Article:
The Yankees keep finding ways to ruin scoring chances.
The latest and likely most unusual example occurred with runners on first and second with one out in the first inning of Wednesday night's game against the Red Sox at the Stadium.
After leadoff batter Jacoby Ellsbury flew out to right, Derek Jeter singled to left. Brett Gardner, the next batter, reached first base on a perfectly placed bunt, which advanced Jeter to second.
Then things got bizarre . . . really bizarre.
Both runners took off on a 1-and-1 pitch with Carlos Beltran at the plate. Catcher Christian Vazquez's throw to second baseman Mookie Betts beat Gardner by several feet, forcing Gardner to stop and get caught in a rundown.
Betts, with one eye watching Jeter safely reach third base, chased Gardner back toward first before throwing to first baseman Allen Craig.
As soon as Craig caught the ball, Gardner bolted back to second, which prompted Craig to throw to shortstop Jemile Weeks.
At that point, Weeks disregarded Gardner because Jeter was essentially in no man's land -- Jeter was flat-footed between third base and home plate. He was too far to confidently race home and also wasn't close enough to retreat safely to third.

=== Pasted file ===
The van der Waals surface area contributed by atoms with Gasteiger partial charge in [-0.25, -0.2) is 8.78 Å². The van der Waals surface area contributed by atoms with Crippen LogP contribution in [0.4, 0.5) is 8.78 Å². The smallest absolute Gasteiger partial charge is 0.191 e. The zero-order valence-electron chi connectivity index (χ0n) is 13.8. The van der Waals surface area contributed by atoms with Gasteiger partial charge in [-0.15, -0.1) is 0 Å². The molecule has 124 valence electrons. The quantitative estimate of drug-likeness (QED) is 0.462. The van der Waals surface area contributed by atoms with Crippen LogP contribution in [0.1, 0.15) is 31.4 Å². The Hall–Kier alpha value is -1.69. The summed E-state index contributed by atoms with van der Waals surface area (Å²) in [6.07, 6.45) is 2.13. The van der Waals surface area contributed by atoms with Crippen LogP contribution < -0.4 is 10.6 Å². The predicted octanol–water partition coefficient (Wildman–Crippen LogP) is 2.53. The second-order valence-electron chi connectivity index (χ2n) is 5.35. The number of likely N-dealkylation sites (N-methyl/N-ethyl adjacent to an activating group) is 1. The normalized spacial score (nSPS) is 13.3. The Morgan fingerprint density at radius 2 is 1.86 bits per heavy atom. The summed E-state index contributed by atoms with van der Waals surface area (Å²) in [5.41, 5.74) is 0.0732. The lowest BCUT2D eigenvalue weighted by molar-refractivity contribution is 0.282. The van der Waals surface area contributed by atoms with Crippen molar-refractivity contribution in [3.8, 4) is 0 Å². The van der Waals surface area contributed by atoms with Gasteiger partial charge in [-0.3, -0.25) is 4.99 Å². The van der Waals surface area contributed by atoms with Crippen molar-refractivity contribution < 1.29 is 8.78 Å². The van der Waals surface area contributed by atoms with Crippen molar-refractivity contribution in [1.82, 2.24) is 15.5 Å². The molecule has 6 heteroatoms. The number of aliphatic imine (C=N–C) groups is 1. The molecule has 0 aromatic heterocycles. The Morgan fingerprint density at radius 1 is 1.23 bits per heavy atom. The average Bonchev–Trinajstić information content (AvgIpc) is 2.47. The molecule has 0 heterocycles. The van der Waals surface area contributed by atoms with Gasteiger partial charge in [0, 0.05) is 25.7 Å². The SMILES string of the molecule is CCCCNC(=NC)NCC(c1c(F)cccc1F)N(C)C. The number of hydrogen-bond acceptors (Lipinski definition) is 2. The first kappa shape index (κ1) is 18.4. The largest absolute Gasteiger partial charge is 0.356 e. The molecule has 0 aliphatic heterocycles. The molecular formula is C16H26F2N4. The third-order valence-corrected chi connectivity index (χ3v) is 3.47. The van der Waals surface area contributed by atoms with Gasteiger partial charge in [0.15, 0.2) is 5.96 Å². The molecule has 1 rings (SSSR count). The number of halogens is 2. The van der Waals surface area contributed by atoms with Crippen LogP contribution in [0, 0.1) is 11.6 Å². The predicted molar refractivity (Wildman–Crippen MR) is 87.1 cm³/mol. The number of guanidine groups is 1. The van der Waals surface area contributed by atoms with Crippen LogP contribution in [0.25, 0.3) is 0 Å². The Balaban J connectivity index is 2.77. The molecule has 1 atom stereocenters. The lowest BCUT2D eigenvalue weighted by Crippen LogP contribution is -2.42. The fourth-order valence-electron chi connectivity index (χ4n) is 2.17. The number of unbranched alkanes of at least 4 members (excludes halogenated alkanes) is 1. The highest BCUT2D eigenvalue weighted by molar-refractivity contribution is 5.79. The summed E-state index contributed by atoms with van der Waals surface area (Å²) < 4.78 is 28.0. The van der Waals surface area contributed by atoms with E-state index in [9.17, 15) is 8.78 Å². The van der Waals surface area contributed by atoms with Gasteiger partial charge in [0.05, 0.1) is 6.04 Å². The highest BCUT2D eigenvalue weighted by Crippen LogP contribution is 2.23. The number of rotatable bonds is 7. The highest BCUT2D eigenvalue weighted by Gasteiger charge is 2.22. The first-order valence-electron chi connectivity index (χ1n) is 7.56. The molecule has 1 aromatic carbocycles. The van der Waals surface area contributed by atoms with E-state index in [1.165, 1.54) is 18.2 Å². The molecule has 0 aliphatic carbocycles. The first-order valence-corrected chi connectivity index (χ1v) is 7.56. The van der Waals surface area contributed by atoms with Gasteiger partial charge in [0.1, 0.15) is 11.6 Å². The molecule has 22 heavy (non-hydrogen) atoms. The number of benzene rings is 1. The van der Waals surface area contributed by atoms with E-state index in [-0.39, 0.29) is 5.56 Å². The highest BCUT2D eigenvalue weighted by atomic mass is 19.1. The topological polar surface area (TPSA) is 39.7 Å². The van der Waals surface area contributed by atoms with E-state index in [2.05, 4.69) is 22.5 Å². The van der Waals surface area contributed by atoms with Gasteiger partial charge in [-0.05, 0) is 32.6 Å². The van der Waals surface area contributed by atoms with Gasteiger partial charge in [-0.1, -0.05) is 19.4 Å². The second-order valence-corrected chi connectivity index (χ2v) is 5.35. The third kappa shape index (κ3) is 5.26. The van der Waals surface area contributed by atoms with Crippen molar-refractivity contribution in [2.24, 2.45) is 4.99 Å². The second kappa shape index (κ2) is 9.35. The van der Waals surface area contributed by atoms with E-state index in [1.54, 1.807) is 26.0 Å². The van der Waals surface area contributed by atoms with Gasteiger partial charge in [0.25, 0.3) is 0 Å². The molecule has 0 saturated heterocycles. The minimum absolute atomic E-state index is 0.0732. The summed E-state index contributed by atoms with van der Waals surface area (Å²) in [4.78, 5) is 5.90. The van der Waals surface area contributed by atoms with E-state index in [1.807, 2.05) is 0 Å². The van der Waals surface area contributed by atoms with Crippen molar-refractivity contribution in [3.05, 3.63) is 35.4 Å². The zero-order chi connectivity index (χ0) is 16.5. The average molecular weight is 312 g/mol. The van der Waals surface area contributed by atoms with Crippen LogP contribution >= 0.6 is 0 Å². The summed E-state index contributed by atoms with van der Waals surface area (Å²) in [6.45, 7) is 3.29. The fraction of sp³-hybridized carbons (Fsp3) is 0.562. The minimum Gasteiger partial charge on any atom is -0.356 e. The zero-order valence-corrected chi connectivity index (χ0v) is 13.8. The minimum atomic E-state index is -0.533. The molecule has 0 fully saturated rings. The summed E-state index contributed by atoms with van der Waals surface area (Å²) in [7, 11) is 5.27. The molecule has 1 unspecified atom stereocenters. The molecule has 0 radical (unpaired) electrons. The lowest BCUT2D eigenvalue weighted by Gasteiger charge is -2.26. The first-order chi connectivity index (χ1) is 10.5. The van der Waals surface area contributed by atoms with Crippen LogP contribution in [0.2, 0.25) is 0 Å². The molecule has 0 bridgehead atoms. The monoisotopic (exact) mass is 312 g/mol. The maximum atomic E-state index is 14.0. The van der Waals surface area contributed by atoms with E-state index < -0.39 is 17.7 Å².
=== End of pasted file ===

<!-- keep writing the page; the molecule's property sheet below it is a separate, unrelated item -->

Weeks threw to third baseman Brock Holt, who tagged out a standing Jeter.
Yikes. But wait, there was more.
Gardner broke for second when Weeks threw to third.
Without hesitation, Holt fired the ball to Craig. Gardner slid headfirst, but Craig slapped a tag on him.
The play made for an unconventional 2-6-3-4-5-3 double play.
Though the mistake did not cost the Yankees, who beat the Red Sox, 5-1, manager Joe Girardi was displeased with how the play ended.
"Gardy did not get a good jump and he has to stop. Jeet had third base easy," Girardi said. "Running into two outs, I wasn't real happy about it."
Before Wednesday's game, hitting coach Kevin Long listed a few reasons why the Yankees have had trouble scoring runs this season. Baserunning mistakes were among them.
"I mean, how many times have you seen it happen this year, where we've run ourselves out of an inning or we do something like that? It's happened eight to 10 times," Long said.
Add another to the list.